DoT Says Private Firms Can’t Offer Wi-Fi Just via Registration, May Ask Trai to Reconsider Recommendations

The telecom department (DoT) may soon ask the Telecom Regulatory Authority of India (Trai) to revisit its public Wi-Fi networks recommendation and provide alternative suggestions for the same.

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The regulator in its recommendations said that private entities or public data offices (PDO) through registration could offer public Wi-Fi services. However, the DoT is of the view that there’s no possibility of this given existing rules mandate such entities to take licences from the government to offer data services.

A senior official told the Economic Times that the Telegraph Act clearly mandates that the process “should be through giving licenses.”

Another government official further told the publication said that PDO aggregators are different from a public call office (PCO), or a cyber café, thereby they will serve as a customer service on a permanent basis, giving Wi-Fi as a re-seller.

“Prima facie, it (recommendations) will go back to Trai with DoT’s views,” the second official further said.

In a bid a give Indi­a’s pubic Wi-Fi doma­in a major push, the Trai recently said that it would start a pilot project, called Wi-Fi Access Network Interface (W­ANI).

For the pilot, the regulator has in­vited all ecosystem players, including all companies, app pr­oviders and hardware or software provide­rs that will set up public Wi-Fi hotspot­s.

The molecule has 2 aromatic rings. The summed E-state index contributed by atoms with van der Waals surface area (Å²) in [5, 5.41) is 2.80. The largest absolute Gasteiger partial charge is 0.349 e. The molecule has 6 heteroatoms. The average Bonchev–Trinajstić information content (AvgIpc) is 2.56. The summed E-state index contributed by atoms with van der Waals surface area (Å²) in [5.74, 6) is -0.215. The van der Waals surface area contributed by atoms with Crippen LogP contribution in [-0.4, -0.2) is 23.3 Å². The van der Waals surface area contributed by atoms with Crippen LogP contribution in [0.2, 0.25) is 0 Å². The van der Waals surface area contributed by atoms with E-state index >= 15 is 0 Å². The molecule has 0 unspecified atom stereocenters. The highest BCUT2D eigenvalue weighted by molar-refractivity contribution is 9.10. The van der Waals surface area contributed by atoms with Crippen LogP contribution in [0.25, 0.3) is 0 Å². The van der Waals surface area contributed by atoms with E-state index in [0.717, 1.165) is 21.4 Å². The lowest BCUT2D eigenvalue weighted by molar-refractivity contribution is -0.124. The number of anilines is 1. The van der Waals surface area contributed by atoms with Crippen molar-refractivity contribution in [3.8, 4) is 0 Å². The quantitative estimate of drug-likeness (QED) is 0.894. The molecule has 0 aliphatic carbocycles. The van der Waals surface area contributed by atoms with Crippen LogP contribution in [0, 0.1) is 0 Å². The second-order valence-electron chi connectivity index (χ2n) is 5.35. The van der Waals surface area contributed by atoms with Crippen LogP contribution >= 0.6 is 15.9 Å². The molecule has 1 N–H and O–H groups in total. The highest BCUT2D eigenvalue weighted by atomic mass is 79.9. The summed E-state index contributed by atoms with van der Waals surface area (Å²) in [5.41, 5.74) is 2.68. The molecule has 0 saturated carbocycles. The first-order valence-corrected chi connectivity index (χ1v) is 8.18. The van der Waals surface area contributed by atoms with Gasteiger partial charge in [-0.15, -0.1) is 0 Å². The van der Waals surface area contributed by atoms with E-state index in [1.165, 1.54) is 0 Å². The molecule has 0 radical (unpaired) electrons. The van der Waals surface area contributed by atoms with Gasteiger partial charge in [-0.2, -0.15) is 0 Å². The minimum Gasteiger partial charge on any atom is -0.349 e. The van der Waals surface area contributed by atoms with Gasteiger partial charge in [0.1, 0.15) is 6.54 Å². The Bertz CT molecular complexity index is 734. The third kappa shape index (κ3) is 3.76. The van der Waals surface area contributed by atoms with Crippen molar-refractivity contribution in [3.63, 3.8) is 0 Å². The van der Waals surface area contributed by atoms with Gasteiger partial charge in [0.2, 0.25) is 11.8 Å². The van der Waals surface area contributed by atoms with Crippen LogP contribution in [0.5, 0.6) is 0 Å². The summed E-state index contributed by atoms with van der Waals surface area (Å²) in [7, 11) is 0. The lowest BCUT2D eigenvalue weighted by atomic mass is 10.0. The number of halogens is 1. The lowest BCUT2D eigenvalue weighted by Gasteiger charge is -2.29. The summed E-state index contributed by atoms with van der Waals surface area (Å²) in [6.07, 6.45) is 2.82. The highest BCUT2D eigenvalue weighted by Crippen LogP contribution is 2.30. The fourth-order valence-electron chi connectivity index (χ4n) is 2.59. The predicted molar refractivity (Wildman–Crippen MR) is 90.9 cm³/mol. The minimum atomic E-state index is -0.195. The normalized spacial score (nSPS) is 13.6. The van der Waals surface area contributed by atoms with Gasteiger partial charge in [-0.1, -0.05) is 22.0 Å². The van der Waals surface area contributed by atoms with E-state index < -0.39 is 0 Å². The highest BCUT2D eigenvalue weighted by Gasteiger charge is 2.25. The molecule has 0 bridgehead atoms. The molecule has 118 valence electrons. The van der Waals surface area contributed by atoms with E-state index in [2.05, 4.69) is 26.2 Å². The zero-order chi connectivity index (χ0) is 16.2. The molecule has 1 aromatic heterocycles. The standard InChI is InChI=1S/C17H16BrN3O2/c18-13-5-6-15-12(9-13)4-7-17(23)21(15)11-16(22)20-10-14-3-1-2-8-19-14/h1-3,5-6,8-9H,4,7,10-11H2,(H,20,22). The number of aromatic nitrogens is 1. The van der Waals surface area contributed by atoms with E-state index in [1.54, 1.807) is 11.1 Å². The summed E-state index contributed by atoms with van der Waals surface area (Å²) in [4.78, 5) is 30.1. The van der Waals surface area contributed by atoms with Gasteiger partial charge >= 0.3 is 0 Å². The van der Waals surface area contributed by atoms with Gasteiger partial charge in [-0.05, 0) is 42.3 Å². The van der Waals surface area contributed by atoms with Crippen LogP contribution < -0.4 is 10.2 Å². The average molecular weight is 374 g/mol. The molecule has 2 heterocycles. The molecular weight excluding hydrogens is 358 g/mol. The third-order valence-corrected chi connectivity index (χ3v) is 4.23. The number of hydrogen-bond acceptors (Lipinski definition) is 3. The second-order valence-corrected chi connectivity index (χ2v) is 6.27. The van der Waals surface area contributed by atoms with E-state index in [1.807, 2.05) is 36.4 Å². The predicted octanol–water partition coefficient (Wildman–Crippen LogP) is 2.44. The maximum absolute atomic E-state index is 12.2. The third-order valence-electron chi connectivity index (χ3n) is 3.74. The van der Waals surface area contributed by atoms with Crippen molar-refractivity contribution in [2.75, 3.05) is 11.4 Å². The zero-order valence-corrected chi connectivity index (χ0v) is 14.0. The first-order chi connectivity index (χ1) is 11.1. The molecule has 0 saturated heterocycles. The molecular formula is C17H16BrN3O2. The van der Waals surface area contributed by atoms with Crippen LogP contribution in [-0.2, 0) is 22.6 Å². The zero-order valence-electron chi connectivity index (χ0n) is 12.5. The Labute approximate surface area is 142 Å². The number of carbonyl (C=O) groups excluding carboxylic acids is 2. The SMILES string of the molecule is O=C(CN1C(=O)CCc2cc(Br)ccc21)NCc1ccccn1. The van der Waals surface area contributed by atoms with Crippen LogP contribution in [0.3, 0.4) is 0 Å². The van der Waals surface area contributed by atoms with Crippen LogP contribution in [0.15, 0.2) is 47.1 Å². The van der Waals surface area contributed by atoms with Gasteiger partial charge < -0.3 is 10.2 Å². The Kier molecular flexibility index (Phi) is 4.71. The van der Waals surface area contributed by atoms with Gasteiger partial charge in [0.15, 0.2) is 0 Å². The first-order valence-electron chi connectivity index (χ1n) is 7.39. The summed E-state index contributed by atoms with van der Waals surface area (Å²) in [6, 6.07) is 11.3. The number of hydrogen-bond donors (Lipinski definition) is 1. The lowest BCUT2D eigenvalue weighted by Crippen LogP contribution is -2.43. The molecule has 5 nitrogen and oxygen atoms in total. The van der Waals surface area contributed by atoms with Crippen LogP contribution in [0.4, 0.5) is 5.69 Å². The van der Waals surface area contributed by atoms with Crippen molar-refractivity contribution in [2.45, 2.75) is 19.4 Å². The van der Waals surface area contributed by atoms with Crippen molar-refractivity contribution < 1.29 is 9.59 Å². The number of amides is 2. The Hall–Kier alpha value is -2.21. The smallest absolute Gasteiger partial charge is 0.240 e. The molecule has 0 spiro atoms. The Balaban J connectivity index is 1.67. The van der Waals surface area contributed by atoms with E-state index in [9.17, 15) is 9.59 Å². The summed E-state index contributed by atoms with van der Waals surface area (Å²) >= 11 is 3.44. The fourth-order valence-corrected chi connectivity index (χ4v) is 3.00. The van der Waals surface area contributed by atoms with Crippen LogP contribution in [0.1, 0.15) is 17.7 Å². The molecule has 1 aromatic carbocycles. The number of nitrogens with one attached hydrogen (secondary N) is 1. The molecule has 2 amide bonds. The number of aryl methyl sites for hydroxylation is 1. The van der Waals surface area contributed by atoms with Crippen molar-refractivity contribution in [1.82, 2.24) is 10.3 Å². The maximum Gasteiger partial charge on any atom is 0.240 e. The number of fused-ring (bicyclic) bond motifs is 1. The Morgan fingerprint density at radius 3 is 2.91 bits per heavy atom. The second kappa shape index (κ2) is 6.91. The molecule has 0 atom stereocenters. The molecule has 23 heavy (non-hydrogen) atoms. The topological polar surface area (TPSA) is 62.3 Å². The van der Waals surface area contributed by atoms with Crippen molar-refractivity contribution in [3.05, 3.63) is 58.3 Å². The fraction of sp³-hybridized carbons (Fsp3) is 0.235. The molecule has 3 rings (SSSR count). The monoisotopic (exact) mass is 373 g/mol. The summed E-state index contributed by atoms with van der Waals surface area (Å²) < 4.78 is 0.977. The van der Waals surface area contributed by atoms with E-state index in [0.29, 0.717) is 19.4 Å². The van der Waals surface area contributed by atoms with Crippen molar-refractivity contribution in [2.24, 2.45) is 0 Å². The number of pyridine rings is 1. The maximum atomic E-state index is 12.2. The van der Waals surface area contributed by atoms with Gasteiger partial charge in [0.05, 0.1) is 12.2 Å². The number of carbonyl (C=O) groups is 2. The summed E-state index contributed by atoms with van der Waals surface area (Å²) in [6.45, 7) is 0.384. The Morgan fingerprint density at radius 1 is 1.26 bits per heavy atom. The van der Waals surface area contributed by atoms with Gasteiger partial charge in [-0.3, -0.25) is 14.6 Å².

These Wi-Fi hotspots will be called Publ­ic Data Offices (PDO­s) and will offer pa­y-as-you-go ‘sachet sized’ wi-fi service priced between Rs 2 and Rs 20, making internet access affo­rdable for the common public.

The regulator, in its release on public Wi-Fi, said that the pilot would allow us­ers to easily discov­er WANI compliant SS­IDs, and enable them to authenticate and payment to connect one or more devices in a single session. It added that the exp­erience for a small entrepreneur to purc­hase, self-register, set-up and operate a PDO will be simple, low-touch and maintenance-free.

“Providers (PDO prov­ider, Access Point hardware/software, us­er authentication and KYC provider, and payment provider) are unbundled to elimi­nate silos and closed systems. This allo­ws multiple parties in the ecosystem to come together and en­able large scale ado­ption,” the Trai had sai­d.

For the pilot, Trai said that the pilot will demonstrate that unbundling of serv­ices reduces rework, speeds up developme­nt and hence is the most effective way to tackle this complex problem. The pilot, it said, will also prove that Multi-pr­ovider, inter-operab­le, collaborative mo­del increases the ov­erall innovation in the system, dismantl­es monopolies and en­courages passing of benefits to end user.

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